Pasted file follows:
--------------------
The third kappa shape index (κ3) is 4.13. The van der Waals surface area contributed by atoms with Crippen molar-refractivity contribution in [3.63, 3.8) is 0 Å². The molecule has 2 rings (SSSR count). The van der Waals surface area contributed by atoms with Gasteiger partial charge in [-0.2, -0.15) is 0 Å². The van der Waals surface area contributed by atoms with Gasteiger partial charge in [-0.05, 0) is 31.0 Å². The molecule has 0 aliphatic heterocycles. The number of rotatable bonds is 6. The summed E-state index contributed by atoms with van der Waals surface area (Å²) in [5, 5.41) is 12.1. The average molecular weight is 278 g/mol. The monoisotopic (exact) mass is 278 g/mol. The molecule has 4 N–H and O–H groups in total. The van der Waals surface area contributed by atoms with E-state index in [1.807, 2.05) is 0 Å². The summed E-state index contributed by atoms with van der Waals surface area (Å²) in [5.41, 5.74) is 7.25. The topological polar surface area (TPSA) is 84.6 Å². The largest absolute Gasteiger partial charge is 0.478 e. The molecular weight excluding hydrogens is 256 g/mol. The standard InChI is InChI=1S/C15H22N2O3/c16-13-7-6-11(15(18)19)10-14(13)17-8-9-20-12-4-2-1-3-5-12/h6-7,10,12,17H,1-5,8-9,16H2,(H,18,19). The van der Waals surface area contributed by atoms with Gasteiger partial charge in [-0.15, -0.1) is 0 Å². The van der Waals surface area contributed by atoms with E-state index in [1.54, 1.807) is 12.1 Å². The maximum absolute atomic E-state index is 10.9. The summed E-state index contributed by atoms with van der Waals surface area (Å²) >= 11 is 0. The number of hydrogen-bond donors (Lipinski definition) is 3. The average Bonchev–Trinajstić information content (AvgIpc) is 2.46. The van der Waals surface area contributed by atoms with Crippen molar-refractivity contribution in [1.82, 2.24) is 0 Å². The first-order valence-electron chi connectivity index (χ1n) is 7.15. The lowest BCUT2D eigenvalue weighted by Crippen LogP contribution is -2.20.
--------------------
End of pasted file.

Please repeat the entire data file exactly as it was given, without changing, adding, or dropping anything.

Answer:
The third kappa shape index (κ3) is 4.13. The van der Waals surface area contributed by atoms with Crippen molar-refractivity contribution in [3.63, 3.8) is 0 Å². The molecule has 2 rings (SSSR count). The van der Waals surface area contributed by atoms with Gasteiger partial charge in [-0.2, -0.15) is 0 Å². The van der Waals surface area contributed by atoms with Gasteiger partial charge in [-0.05, 0) is 31.0 Å². The molecule has 0 aliphatic heterocycles. The number of rotatable bonds is 6. The summed E-state index contributed by atoms with van der Waals surface area (Å²) in [5, 5.41) is 12.1. The average molecular weight is 278 g/mol. The monoisotopic (exact) mass is 278 g/mol. The molecule has 4 N–H and O–H groups in total. The van der Waals surface area contributed by atoms with E-state index in [1.807, 2.05) is 0 Å². The summed E-state index contributed by atoms with van der Waals surface area (Å²) in [5.41, 5.74) is 7.25. The topological polar surface area (TPSA) is 84.6 Å². The largest absolute Gasteiger partial charge is 0.478 e. The molecular weight excluding hydrogens is 256 g/mol. The standard InChI is InChI=1S/C15H22N2O3/c16-13-7-6-11(15(18)19)10-14(13)17-8-9-20-12-4-2-1-3-5-12/h6-7,10,12,17H,1-5,8-9,16H2,(H,18,19). The van der Waals surface area contributed by atoms with Gasteiger partial charge in [-0.15, -0.1) is 0 Å². The van der Waals surface area contributed by atoms with E-state index in [1.54, 1.807) is 12.1 Å². The maximum absolute atomic E-state index is 10.9. The summed E-state index contributed by atoms with van der Waals surface area (Å²) >= 11 is 0. The number of hydrogen-bond donors (Lipinski definition) is 3. The average Bonchev–Trinajstić information content (AvgIpc) is 2.46. The van der Waals surface area contributed by atoms with Crippen molar-refractivity contribution in [1.82, 2.24) is 0 Å². The first-order valence-electron chi connectivity index (χ1n) is 7.15. The lowest BCUT2D eigenvalue weighted by Crippen LogP contribution is -2.20.